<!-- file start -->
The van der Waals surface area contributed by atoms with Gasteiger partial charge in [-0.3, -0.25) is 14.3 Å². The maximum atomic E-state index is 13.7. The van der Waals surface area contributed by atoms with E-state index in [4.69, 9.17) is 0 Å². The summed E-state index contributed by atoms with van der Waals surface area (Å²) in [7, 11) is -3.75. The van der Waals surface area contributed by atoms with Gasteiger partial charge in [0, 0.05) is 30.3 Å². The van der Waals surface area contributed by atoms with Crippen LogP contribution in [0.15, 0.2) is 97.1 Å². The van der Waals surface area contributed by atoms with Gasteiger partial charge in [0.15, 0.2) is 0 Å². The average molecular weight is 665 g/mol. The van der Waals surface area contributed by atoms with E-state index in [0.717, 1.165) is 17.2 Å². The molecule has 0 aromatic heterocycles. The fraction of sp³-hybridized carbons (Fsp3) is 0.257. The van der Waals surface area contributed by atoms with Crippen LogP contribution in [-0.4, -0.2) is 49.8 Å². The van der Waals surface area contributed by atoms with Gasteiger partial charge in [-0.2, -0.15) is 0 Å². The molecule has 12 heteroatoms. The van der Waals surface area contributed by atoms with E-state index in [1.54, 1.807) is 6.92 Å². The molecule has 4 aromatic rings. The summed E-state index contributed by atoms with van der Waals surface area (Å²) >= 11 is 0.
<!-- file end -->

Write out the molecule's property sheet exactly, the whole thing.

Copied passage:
The van der Waals surface area contributed by atoms with Gasteiger partial charge in [-0.3, -0.25) is 14.3 Å². The maximum atomic E-state index is 13.7. The van der Waals surface area contributed by atoms with E-state index in [4.69, 9.17) is 0 Å². The summed E-state index contributed by atoms with van der Waals surface area (Å²) in [7, 11) is -3.75. The van der Waals surface area contributed by atoms with Gasteiger partial charge in [0, 0.05) is 30.3 Å². The van der Waals surface area contributed by atoms with Crippen LogP contribution in [0.15, 0.2) is 97.1 Å². The van der Waals surface area contributed by atoms with Gasteiger partial charge in [0.15, 0.2) is 0 Å². The average molecular weight is 665 g/mol. The van der Waals surface area contributed by atoms with E-state index in [0.717, 1.165) is 17.2 Å². The molecule has 0 aromatic heterocycles. The fraction of sp³-hybridized carbons (Fsp3) is 0.257. The van der Waals surface area contributed by atoms with Crippen LogP contribution in [-0.4, -0.2) is 49.8 Å². The van der Waals surface area contributed by atoms with Gasteiger partial charge in [-0.2, -0.15) is 0 Å². The molecule has 12 heteroatoms. The van der Waals surface area contributed by atoms with E-state index in [1.54, 1.807) is 6.92 Å². The molecule has 4 aromatic rings. The summed E-state index contributed by atoms with van der Waals surface area (Å²) >= 11 is 0.